The answer is yes. With a VPN (also known as virtual private network) or a proxy server installed on your smart device, you are allowed to bypass network censorship and content filtering. VPN is more favored and recommended by users thanks to the higher security level (all data is encrypted and transmitted through locked VPN tunnel), better stability, faster speed, and averagely more server configurations. If you happen to look for a long-term solution to stay away from Internet censorship programs, PandaVPN is a good bet to go.

PandaVPN is easy-to-use, fast, and stable. With 3000+ high-speed servers located in 73 countries and 127 locations worldwide, you can hide your IP address and get a new one from either of those supported places just like you are a local. Places with relatively less strict or no internet censorship like Iceland, Canada, Germany, and the United States are top options. Now remove the internet limits for watching streaming movies, listening to songs, playing online games, accelerating speed, doing (P2P) file downloads, unlocking social tools and network services around the world without hassle.

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Internet Censorship Ranking by Countries

At first, we have summarized the following table from the recent decade’s annual Internet freedom reports by Freedom House, a well-known non-governmental organization devoting to global democracy and freedom researches based in Washington, DC.

* Considering Freedom House only picks 70 typical target countries to track and investigate, ignoring some of the same similar countries such as North Korea, Turkmenistan, etc., we have added those representative names to the summary for your reference.

Global Net Freedom Map
2021 New Global Internet Censorship Map for 70 Typical Countries

*Note: All of the information is updated according to the fresh 2021 Freedom’s internet freedom report.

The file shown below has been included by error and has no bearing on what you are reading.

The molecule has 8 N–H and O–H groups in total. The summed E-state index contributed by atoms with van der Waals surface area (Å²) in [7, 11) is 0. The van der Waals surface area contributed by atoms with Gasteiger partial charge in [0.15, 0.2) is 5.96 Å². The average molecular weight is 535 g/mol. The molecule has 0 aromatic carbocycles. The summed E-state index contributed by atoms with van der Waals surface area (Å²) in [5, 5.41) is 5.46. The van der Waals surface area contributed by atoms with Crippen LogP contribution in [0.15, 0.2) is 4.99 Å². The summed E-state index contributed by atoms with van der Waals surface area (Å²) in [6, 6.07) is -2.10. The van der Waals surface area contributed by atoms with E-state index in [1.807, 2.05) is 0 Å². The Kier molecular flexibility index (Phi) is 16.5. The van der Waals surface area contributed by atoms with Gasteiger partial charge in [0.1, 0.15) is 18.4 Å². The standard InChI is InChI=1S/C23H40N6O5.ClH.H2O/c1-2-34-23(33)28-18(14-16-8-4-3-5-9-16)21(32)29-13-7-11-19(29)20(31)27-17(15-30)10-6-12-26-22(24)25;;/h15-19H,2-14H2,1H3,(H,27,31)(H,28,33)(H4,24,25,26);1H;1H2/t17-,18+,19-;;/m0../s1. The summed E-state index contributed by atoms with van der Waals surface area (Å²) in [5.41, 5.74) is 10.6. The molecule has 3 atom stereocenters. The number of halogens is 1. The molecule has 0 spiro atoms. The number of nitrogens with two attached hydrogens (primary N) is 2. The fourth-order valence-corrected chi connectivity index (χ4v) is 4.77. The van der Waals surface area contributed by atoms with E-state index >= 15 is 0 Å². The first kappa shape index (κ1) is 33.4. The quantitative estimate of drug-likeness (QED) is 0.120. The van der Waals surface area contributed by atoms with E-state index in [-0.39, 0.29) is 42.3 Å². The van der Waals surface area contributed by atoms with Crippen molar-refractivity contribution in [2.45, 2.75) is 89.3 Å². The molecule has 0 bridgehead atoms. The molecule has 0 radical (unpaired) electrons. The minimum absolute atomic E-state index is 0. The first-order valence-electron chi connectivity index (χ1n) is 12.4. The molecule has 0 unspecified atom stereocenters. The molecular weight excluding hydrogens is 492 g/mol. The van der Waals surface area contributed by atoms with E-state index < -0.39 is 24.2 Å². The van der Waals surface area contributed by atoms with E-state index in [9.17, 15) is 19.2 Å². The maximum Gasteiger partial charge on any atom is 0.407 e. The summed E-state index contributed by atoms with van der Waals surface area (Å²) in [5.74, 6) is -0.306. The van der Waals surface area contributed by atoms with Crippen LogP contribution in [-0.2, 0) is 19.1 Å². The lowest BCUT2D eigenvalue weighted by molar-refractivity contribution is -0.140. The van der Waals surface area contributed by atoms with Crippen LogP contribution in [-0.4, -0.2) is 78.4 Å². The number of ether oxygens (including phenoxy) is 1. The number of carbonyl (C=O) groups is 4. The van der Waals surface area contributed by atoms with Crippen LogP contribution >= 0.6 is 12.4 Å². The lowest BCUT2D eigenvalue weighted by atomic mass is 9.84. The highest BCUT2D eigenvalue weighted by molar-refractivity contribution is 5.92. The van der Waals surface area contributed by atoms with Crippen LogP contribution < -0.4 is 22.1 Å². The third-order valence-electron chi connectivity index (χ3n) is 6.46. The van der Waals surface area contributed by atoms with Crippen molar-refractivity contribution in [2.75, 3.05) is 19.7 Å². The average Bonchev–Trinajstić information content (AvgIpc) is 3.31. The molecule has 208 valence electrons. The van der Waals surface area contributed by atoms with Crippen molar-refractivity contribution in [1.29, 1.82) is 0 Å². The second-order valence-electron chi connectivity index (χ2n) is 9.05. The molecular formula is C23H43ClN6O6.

Not-Free Countries with the Most Internet Censorship
Country Total Score and StatusSort ascending Obstacles to Access Limits on Content Violations of User Rights
China 10 Not Free 8 2 0
Iran 16 Not Free 8 5 3
Myanmar 17 Not Free 4 7 6
Cuba 21 Not Free 5 9 7
Vietnam 22 Not Free 12 6 4
Saudi Arabia 24 Not Free 12 8 4
Pakistan 25 Not Free 5 13 7
Egypt 26 Not Free 12 10 4
Ethiopia 27 Not Free 4 12 11
United Arab Emirates 27 Not Free 12 9 6
Uzbekistan 28 Not Free 9 12 7
Venezuela 28 Not Free 6 12 10
Bahrain 30 Not Free 16 8 6
Russia 30 Not Free 12 10 8
Belarus 31 Not Free 10 14 7
Kazakhstan 33 Not Free 11 11 11
Sudan 33 Not Free 6 15 12
Turkey 34 Not Free 15 10 9
Azerbaijan 35 Not Free 10 14 11
Thailand 36 Not Free 16 13 7
Rwanda 38 Not Free 13 11 14

☞ Top 10 Internet-censored Countries: China, Iran, Myanmar, Cuba, Vietnam, Saudi Arabia, Pakistan, Egypt, Ethiopia, United Arab Emirates
☞ Extra country examples with heavy net censorship: North Korea, Qatar, Thailand, Turkmenistan, Eritrea, Equatorial Guinea

Free Countries with the Most Internet Freedom
Country Total Score and StatusSort ascending Obstacles to Access Limits on Content Violations of User Rights
Iceland 96 Free 25 34 37
Estonia 94 Free 25 32 37
Canada 87 Free 23 32 32
Costa Rica 87 Free 20 33 34
Taiwan 80 Free 24 31 25
Germany 79 Free 22 29 28
France 78 Free 23 30 25
United Kingdom 78 Free 23 30 25
Georgia 77 Free 19 31 27
Italy 76 Free 21 30 25
Japan 76 Free 21 29 26
United States 75 Free 21 29 25
Australia 75 Free 23 27 25
South Africa 73 Free 17 29 27
Serbia 71 Free 21 25 25

☞ Top 10 Countries with Free Internet Censorship: Iceland, Estonia, Canada, Costa Rica, Taiwan, Germany, France, United Kingdom, Georgia, Italy

Partly-Free Countries with Average Internet Censorship
Country Total Score and StatusSort ascending Obstacles to Access Limits on Content Violations of User Rights
South Korea 67 Partly Free 22 24 21
Kenya 66 Partly Free 16 27 23
Colombia 65 Partly Free 19 25 21
Philippines 65 Partly Free 17 26 22
Brazil 64 Partly Free 20 24 20
Ghana 64 Partly Free 14 27 23
Tunisia 63 Partly Free 16 28 19
Ukraine 62 Partly Free 20 21 21
Angola 62 Partly Free 12 30 20
Ecuador 62 Partly Free 17 25 20
Mexico 60 Partly Free 18 25 17